October 2, 1997 in Nation/World

Big-Hearted Judge Has Plan For Transplants

Leslie Lloyd Associated Press
 

How much is a kidney or lung worth? Twelve days in Judge David Brand’s court.

Brand wants more people to sign organ donor cards, and he’s offering this deal: Those placed on probation for misdemeanors can get up to 12 days knocked off their community service if they sign an organ donor card.

“It’s such a waste to bury those organs in the ground,” Brand said Wednesday from his office in Rogersville. He plans to begin offering the deal to defendants in his General Sessions Court later this month.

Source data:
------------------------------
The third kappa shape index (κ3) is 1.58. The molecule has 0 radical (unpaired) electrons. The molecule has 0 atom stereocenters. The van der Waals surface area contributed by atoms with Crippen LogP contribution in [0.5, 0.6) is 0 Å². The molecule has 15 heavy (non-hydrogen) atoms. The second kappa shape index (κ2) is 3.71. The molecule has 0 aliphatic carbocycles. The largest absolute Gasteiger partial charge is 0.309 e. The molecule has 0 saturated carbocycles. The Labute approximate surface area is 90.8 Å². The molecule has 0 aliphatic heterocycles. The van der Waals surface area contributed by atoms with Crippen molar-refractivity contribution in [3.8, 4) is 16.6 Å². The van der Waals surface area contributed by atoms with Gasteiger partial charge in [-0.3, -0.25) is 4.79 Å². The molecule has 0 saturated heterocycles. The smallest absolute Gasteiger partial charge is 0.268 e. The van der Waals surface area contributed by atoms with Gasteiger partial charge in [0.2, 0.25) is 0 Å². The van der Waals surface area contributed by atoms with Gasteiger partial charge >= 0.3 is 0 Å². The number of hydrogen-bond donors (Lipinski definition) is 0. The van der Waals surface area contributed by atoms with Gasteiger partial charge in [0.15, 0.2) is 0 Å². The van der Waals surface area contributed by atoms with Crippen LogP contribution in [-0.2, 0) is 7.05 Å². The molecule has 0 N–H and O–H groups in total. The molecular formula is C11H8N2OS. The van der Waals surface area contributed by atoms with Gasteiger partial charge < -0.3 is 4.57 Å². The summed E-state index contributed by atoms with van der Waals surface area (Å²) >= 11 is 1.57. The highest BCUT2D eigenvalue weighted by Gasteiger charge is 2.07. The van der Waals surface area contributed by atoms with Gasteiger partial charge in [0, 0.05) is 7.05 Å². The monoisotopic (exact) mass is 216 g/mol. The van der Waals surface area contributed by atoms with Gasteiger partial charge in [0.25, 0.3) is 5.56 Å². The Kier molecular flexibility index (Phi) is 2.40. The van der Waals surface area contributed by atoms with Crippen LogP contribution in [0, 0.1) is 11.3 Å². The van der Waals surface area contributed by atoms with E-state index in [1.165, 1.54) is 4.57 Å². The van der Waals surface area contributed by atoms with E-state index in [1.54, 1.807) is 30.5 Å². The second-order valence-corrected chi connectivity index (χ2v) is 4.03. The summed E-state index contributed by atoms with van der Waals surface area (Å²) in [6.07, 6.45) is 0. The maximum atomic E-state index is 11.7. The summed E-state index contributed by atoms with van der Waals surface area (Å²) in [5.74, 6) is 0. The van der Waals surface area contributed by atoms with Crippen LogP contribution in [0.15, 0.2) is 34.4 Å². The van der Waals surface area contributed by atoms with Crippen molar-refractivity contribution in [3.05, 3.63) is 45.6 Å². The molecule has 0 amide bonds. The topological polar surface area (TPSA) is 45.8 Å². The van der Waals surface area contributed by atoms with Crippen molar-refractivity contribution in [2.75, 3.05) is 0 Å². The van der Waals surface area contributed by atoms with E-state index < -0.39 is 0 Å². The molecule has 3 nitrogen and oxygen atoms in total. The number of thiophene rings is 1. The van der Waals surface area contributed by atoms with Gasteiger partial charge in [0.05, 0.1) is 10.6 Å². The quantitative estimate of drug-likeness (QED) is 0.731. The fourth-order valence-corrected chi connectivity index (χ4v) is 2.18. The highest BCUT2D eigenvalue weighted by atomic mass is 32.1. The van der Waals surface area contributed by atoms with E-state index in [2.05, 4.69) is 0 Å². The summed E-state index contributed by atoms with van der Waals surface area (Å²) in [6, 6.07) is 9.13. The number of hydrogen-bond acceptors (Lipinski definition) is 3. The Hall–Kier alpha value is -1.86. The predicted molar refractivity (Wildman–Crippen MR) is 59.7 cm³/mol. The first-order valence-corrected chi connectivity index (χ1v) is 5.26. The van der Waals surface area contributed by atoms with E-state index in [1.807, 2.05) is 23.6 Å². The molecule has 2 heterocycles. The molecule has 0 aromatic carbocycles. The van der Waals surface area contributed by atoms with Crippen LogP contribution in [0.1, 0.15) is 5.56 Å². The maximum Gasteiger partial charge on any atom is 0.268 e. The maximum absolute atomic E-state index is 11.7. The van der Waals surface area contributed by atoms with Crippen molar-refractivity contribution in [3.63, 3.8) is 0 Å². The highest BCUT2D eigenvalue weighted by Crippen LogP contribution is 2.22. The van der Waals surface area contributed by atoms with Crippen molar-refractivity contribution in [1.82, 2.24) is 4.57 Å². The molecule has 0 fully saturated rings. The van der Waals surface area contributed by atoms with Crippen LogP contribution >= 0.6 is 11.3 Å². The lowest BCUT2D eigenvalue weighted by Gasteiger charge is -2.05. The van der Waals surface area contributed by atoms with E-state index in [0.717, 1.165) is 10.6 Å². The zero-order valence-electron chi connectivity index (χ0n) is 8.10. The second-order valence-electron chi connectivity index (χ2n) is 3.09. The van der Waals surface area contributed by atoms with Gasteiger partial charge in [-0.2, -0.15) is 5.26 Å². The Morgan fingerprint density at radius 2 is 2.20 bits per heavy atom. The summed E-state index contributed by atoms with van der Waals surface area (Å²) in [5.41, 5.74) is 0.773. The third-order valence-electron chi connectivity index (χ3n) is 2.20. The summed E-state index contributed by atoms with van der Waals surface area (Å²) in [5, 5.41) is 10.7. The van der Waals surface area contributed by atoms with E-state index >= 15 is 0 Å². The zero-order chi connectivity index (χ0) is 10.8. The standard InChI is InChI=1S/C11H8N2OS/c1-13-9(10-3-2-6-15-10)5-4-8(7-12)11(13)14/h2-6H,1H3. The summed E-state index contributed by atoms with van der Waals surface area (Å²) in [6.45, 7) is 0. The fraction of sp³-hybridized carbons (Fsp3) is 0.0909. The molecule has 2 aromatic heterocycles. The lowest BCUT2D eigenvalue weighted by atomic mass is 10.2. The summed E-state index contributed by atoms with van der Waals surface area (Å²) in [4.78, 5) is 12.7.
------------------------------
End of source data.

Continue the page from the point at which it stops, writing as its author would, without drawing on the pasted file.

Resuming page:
Hedy Weinberg of the American Civil Liberties Union of Tennessee does not like it.

“I’m not sure it is the appropriate role of a judge to say, ‘We will decrease community service if you donate your organs,”’ she said. “It doesn’t appear to fit into the appropriate role of punishment and rehabilitation.”

Brand, who has a friend awaiting a kidney transplant, said he’s not forcing anyone to give up organs, and noted the defendants can always revoke their donor cards later.

“It’s no skin off them,” he said. “It’s not like I’m saying I want their kidney now.”

Under state guidelines, people convicted of misdemeanors must perform two days of community service for each month of probation.


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